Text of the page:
Seth Godin’s The Dip Part One

I recently reread Seth Godin’s short book called “The Dip” This is a great book for people facing big decisions about business or ministry direction in the future. He basically describes three different situations that individuals and organizations find themselves in: a cul-de-sac, a cliff and a dip. In my next three posts I will look at each of these situations separately.

So, first let’s look at the cul-de-sac. This term is actually French for “bottom of the bag.” In common usage Merriam Webster defines it as “a street or passage closed at one end”. It’s like a dead end, but with a circle at the end.  These became popular with the development of suburbs.

The picture Godin is portraying is of someone driving around that circle over and over, never making progress. For an individual, a church, or a business, it is not always easy to identify when you are in a cul-de-sac, because after all – there is movement. You appear to be making forward progress, even if that progress gets you nowhere. You can speed up, but you still end up in the same place.

Seth’s advice when you find yourself in this situation is to quit. Quit spending time and resources on something that is never going to get you where you want to go. His premise is that we don’t quit soon enough and often enough in life because we have always been told to do just the opposite. We are told to persevere, to keep pushing, and never give up. But, when you are going around in circles, this is bad advice!  All of that energy can be used for actually getting somewhere.

Next time: The Cliff



Yesterday was the first cool day of September. Being a lover of summer, I’m not ready to see it go yet. But, seasons change. Each season has its good points and bad points. We experience other kinds of seasons in life. There are big seasonal changes such as family situations change, vocational changes and the aging process. But there are also smaller seasonal changes that I have learned to pay attention to.

In my line of work, there are very busy times and not so busy times. There are times when I am in front of groups of people so much that I get tired of hearing myself talk. And then there are will be several weeks where I am not in front of people.

What I have learned is to roll with the seasons. During the slower times – I slow down. I don’t try to force busyness on those periods of time. Instead, I catch up on reading, focus on those important-but-not-urgent tasks, and just let life happen. I came through one of those seasons last month. It was great. I knew it would be short lived, because with the coming of fall my calendar gets jammed up. I was able to “rest into” the busy season.

I also pulled back from a lot of social media stuff for a while and got outside – remember outside? So, I haven’t been blogging, and have posted only a few Twitter or Facebook posts.  Hopefully, now I can return to the discipline of blogging (I never blog enough, I know), and engaging in other media more. But it sure has been nice!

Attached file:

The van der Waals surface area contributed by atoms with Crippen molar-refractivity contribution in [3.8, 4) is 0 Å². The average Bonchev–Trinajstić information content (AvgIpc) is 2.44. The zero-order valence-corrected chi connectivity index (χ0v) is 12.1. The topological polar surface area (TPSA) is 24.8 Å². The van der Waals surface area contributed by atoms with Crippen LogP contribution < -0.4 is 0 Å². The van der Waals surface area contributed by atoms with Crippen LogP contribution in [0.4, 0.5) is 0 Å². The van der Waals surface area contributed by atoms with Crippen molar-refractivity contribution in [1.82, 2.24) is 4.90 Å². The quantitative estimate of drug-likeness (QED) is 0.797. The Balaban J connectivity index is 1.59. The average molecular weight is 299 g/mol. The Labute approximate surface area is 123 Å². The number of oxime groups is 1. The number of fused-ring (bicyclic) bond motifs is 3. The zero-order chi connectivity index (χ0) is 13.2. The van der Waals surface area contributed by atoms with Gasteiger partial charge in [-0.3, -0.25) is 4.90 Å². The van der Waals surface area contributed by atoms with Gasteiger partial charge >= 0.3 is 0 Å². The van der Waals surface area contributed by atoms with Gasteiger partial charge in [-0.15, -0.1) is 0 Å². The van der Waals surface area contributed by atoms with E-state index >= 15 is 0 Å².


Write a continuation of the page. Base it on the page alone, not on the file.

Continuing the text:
If you live long enough, you will observe major shifts in the focus of churches in North America. (I can’t speak for other continents.) When I was younger and working in Baptist churches the focus was on evangelism. Our denomination had a goal of making sure everyone on the planet had a chance to hear the gospel. We counted success by the number of baptisms.

Now the focus has shifted to discipleship. It seems like everything I hear these days is about making better followers of Jesus. Success is counted in different ways (ie. how are people growing in their faith). To hear folks talk today, especially those in the missional movement, you’d think evangelism is a dirty word!

Of course these are artificial distinctions. When Jesus said “Go and make disciples”, this obviously involved evangelism and discipleship. They are two parts of the same process.

These days Baptists are fighting over the differences in reform and non-reform theology. Thirty years ago it was over Pentecostal and non-Pentecostal practices. It seems we have a difficult time stating what we believe and what we value without pitting our beliefs and practices against those of other Christians.

I keep coming back to that quote form Jesus “Wisdom is justified by all of her children” (Luke 7.35). To me, this means that wisdom is not found in separating me from you because we practice our faith differently. But rather, wisdom is displayed when we embrace the truths we share together and work towards the common goal.

Looking at it in another way, Paul said that “So Christ himself gave the apostles, the prophets, the evangelists, the pastors and teachers…”  I think and act a lot more like an apostle than a pastor. (That’s why I do what I do for a living.) I’ve got friends who are wired to be prophets, others who are fantastic at sharing God’s story in an evangelistic way and still others who are great teachers. Paul’s point (if you read on in that passage) was that all of these people are important in building up the body of the church. If we only focus on our differences, all of the apostles would get together, all of the prophets, all of the evangelists, and etc.  And the church would be totally dysfunctional.

So let’s work on getting rid of the “vs.” and replace it with an “and”.